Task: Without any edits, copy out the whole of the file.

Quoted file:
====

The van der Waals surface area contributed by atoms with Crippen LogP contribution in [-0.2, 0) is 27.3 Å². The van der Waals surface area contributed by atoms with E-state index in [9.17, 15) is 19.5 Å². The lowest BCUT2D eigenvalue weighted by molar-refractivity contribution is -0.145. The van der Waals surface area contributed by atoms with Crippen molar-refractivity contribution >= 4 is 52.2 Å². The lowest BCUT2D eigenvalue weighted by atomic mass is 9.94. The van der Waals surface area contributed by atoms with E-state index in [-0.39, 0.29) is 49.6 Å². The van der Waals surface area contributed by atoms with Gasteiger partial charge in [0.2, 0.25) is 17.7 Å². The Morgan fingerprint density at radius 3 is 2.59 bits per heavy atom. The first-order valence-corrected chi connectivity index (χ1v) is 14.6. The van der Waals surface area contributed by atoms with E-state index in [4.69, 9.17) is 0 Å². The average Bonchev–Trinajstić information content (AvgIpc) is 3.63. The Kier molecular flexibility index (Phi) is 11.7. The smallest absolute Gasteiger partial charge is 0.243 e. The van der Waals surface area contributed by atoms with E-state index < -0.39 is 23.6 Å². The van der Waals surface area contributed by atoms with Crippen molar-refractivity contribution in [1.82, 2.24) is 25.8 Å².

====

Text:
The van der Waals surface area contributed by atoms with Crippen LogP contribution in [-0.2, 0) is 27.3 Å². The van der Waals surface area contributed by atoms with E-state index in [9.17, 15) is 19.5 Å². The lowest BCUT2D eigenvalue weighted by molar-refractivity contribution is -0.145. The van der Waals surface area contributed by atoms with Crippen molar-refractivity contribution >= 4 is 52.2 Å². The lowest BCUT2D eigenvalue weighted by atomic mass is 9.94. The van der Waals surface area contributed by atoms with E-state index in [-0.39, 0.29) is 49.6 Å². The van der Waals surface area contributed by atoms with Gasteiger partial charge in [0.2, 0.25) is 17.7 Å². The Morgan fingerprint density at radius 3 is 2.59 bits per heavy atom. The first-order valence-corrected chi connectivity index (χ1v) is 14.6. The van der Waals surface area contributed by atoms with E-state index in [4.69, 9.17) is 0 Å². The average Bonchev–Trinajstić information content (AvgIpc) is 3.63. The Kier molecular flexibility index (Phi) is 11.7. The smallest absolute Gasteiger partial charge is 0.243 e. The van der Waals surface area contributed by atoms with E-state index < -0.39 is 23.6 Å². The van der Waals surface area contributed by atoms with Crippen molar-refractivity contribution in [1.82, 2.24) is 25.8 Å².